A moral panic would be a false belief that large numbers of the education establishment had succumbed to some sort of ideology claiming that a significant numbers of kindergarteners and other young children were really members of the opposite sex trapped in the wrong body. There might be a conspiracy theory that school officials would socially transition children based on their own judgement without parents' input or consent, leading eventually to puberty blockers and genital mutilation.

              But this is not a moral panic, it's actually happening.

            3. "Twelve-inch, tell me, is this about money raising, somehow?"

              Probably. There are lots of people being paid to provide so-called services, from social workers taking children from parents who are skeptical that their children require puberty blockers or hormone treatment, to doctors who provide elective double mastectomies to children, and sometime breast reconstructive surgery a few months or years later.

    2. Artie. You need to stand up in kindergarten class. Confess to your white privilge. Then take responsibility for the under performance of the diverses.

  13. Not to be too cynical, but this seems to be no different than standard race-based affirmative action, or "affirmative racism" as I heard it called. If you can have racial preferences to correct past injustices, why not these?

    1. Because the amount of previous discrimination was de minimis, financially. It appears to be based on LGBTxyz not being able to get married and have families, not getting benefits directed to those raising families. The theory behind those benefits is that it costs money to raise kids (and raising kids is essential for the community). They mostly weren’t raising kids, and weren’t getting the benefits either, so boo hoo. As I point out above - it is political graft and nothing more.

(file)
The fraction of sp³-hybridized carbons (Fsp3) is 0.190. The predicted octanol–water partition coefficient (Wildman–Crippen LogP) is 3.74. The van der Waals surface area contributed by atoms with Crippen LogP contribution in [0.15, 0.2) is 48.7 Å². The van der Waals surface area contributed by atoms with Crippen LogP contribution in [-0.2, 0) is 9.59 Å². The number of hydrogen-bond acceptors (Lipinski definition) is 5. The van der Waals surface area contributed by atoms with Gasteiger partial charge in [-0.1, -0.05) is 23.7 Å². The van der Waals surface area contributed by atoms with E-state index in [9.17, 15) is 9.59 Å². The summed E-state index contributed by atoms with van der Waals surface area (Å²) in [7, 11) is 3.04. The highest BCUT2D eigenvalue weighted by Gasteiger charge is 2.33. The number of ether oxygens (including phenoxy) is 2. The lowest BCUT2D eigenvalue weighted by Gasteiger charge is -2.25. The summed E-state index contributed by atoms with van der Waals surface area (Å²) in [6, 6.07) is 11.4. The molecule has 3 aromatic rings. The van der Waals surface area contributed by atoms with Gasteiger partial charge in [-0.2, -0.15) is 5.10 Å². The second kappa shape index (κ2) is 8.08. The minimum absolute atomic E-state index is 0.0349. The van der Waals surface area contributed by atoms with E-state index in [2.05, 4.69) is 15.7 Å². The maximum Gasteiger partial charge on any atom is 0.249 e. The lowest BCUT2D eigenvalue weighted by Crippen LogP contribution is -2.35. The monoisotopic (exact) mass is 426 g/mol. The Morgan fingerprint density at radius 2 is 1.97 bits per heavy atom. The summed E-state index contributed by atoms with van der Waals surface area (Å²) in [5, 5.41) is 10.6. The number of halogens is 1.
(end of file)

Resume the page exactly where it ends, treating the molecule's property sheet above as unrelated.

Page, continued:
14. Eugene throwing some more raw meat to his followers.

    Nom nom nom nom nom

    1. Raw meat can be delicious!

      1. Though, more seriously, I think this subject is interesting (and indeed the government action is likely unconstitutional). I'm happy to write about subjects I find interesting, regardless of whether I expect that (1) many of our readers will be outraged by it, (2) no-one will be outraged but many will be interested or enlightened by it, or even (3) no-one will be outraged but only a few (we happy few!) will be interested in it. That's one of the charms of having a blog: I can write about what interests me. And in any event, I certainly wouldn't forgo blogging about a subject that interests me simply because I expect that it will also be steak tartare for some of our readers.

        1. Well that's ... interesting. I haven't figured out my outrage quotient yet.

        2. This collection of commenters and Conspirators at a white, male blog is no coincidence; it has been carefully cultivated -- selected, attracted, then lathered.

          1. OK, Boomer. You are old, white, and male. When can we the resignation letter so you can be replaced by a diverse? Woke talk is trash. We want woke action.

        3. Professor Volokh, do you find interesting the economic handicaps inflicted by the long-time government policy to deny marriage to gay people? And, by the way, to deny housing benefits to unmarried straight people, including couples of unmarried straight partners? Do you see any relevance in that history, with regard to this program you invite people to disparage?